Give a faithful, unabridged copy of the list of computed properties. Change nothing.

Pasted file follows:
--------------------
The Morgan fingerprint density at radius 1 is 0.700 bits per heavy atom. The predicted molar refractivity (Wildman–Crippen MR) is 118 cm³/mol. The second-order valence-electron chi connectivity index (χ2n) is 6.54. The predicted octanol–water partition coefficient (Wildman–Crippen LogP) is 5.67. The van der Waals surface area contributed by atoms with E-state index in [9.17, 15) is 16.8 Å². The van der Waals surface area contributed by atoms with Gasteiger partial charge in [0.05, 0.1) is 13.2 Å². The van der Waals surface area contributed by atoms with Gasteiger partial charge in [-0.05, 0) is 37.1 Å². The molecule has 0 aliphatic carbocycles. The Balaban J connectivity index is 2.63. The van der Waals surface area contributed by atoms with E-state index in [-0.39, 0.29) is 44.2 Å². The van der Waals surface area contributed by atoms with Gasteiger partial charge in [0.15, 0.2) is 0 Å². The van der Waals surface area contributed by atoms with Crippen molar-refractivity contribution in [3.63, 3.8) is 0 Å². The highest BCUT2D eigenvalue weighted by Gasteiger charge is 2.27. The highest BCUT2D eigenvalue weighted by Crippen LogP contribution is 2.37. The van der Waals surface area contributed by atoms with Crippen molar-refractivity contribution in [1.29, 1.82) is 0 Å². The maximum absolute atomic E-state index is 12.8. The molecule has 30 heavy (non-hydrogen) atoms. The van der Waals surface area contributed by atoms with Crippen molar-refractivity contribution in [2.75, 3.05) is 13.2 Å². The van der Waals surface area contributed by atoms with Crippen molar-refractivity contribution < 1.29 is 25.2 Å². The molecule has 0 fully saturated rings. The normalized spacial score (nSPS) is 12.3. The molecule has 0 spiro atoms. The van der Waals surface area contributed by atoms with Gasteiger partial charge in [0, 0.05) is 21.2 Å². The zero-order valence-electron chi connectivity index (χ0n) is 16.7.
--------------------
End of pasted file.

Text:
The Morgan fingerprint density at radius 1 is 0.700 bits per heavy atom. The predicted molar refractivity (Wildman–Crippen MR) is 118 cm³/mol. The second-order valence-electron chi connectivity index (χ2n) is 6.54. The predicted octanol–water partition coefficient (Wildman–Crippen LogP) is 5.67. The van der Waals surface area contributed by atoms with E-state index in [9.17, 15) is 16.8 Å². The van der Waals surface area contributed by atoms with Gasteiger partial charge in [0.05, 0.1) is 13.2 Å². The van der Waals surface area contributed by atoms with Gasteiger partial charge in [-0.05, 0) is 37.1 Å². The molecule has 0 aliphatic carbocycles. The Balaban J connectivity index is 2.63. The van der Waals surface area contributed by atoms with E-state index in [-0.39, 0.29) is 44.2 Å². The van der Waals surface area contributed by atoms with Gasteiger partial charge in [0.15, 0.2) is 0 Å². The van der Waals surface area contributed by atoms with Crippen molar-refractivity contribution in [3.63, 3.8) is 0 Å². The highest BCUT2D eigenvalue weighted by Gasteiger charge is 2.27. The highest BCUT2D eigenvalue weighted by Crippen LogP contribution is 2.37. The van der Waals surface area contributed by atoms with Crippen molar-refractivity contribution in [1.29, 1.82) is 0 Å². The maximum absolute atomic E-state index is 12.8. The molecule has 30 heavy (non-hydrogen) atoms. The van der Waals surface area contributed by atoms with Crippen molar-refractivity contribution in [2.75, 3.05) is 13.2 Å². The van der Waals surface area contributed by atoms with Crippen molar-refractivity contribution < 1.29 is 25.2 Å². The molecule has 0 fully saturated rings. The normalized spacial score (nSPS) is 12.3. The molecule has 0 spiro atoms. The van der Waals surface area contributed by atoms with Gasteiger partial charge in [0, 0.05) is 21.2 Å². The zero-order valence-electron chi connectivity index (χ0n) is 16.7.